Oh yes, AIESEC - I'm doing another traineeship :) I'm planning to live here for around 1 year, working at the same company as Adrian, with a small and friendly software development team. Looks pretty cool! The only problem is, due to a rather serious blunder on AIESEC's part, I don't have the correct visa - and I can't officially start work until I obtain one. Right now we're in the process of assembling all the paperwork required. Hopefully this week I will be able to cross the border into Hungary and lodge my application (for some silly reason you can't apply from within the country!).
I've already travelled to a few places since I arrived here. I've visited old fortifications and churches (one from the 13th century!); I've listened to an outdoor rock concern in Alba Iulia; I've eaten mici ("meech") at a barbecue in the mountains; I've seen traditional village houses in Sibiu; and I've been to the medieval festival in the ancient city of Sighişoara. All these would make far more interesting tales than aeroplanes and airports, I know, but I really wanted my first post from Romania to record my first impressions of the place. All the other stories can be told in pictures - just as soon as I sort them out :)
As for Cluj, well, it's beautiful. Surrounded by green hills on each side, and a river winds it's way through the centre. When we first drove though it, that day coming back from the airport, I thought it was a small town. I was really surprised when I saw the place from a hilltop one day - it's a city as big as Christchurch. It doesn't feel like it from on the ground, perhaps because it's not "built up"; there are no skyscrapers around, even in the centre. A lot of buildings have that very typical "Eastern European" feel. You can see the not-too-distant Russian influence on the country still reflected in the architecture; from the grand style of the national theatre to the rows of tiny windows on big wide apartment blocks, built as bulk housing in communist times. I'll have to put up some snaps soon to better illustrate what I mean.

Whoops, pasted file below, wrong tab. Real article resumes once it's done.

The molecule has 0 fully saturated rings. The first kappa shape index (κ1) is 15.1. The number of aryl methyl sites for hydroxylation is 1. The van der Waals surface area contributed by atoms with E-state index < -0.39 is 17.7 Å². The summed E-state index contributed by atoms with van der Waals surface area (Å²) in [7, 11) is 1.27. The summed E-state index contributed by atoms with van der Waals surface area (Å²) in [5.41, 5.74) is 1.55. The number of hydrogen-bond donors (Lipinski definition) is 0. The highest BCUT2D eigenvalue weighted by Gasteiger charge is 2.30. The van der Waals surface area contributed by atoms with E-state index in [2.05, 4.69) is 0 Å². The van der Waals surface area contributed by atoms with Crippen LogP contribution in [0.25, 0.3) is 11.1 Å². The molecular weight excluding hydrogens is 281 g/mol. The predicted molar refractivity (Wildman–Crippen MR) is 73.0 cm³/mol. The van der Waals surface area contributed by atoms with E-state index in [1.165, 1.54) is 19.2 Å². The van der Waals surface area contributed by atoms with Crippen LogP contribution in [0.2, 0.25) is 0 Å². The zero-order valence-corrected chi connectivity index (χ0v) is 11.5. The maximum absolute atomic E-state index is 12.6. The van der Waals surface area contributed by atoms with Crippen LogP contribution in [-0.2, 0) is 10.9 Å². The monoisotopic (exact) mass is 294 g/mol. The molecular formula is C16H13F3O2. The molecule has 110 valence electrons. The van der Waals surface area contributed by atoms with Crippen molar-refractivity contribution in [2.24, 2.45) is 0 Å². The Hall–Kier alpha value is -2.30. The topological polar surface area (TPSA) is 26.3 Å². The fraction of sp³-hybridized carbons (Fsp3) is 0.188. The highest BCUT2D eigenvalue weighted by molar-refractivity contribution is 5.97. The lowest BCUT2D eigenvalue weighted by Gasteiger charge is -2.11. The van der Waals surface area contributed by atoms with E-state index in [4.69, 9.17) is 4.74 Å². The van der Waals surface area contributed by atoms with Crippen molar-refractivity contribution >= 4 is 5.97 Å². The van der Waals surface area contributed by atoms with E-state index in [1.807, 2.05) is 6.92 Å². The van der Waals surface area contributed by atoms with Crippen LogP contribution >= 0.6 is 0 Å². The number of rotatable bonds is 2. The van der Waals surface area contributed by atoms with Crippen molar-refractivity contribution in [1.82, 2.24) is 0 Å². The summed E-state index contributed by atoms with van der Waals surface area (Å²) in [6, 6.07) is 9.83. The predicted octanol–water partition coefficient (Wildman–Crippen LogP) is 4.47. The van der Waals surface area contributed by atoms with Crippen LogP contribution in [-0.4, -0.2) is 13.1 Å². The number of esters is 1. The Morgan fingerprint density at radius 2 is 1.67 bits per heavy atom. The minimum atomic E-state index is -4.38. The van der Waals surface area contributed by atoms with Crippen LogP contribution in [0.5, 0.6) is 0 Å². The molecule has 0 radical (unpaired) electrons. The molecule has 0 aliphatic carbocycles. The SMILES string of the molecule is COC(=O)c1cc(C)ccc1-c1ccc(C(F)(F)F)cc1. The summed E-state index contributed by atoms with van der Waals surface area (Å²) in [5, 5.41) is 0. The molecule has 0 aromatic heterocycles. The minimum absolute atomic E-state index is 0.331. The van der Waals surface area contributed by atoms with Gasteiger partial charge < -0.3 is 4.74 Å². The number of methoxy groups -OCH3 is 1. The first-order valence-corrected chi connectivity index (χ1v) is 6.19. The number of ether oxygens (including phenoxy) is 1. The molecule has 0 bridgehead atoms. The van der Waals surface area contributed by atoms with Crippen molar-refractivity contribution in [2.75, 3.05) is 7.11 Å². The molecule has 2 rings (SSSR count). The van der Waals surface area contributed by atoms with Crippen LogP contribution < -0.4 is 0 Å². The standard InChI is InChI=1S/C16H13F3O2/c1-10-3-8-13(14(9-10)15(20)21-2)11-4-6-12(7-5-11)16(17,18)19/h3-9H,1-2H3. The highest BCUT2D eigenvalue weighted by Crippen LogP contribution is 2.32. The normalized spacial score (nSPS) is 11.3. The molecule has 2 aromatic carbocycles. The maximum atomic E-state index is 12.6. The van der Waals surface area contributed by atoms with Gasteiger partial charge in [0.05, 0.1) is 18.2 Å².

Yet despite recent influences, you also get a sense of a much deeper history here. The age of many churches, especially, seems to be measured in centuries. There is a hole in the ground, somewhere in the centre of town, which is fenced off with a little bit of orange tape. Adrian explained to me that the old rubble lying inside the hole (pieces of broken pipe and I'm-not-sure-what) date back to Roman times. I was amazed. Apparently this sort of thing is quite common here... it makes any new developments quite difficult, because they're always discovering things as soon as they start to dig.
Right now we're in the middle of summer, and the weather here is nice & warm. The temperature often hits mid-30s. People sit at little cafes on the street, sipping their coffee and chatting. An old man climbs off the bus, wearing the wide-rimmed hat so typical of his generation, and carrying a fresh loaf of bread under one arm, round, unsliced and unwrapped. He greets an acquaintance he bumps into with a firm handshake. There is a relaxed pace of life here. The city itself feels quiet and safe, in a way that Christchurch did 10 or 15 years ago. Even at night, you can walk the streets without any problems. I know I'm going to like it here.. I already do :)
That's all from me for now. Until next time my friends,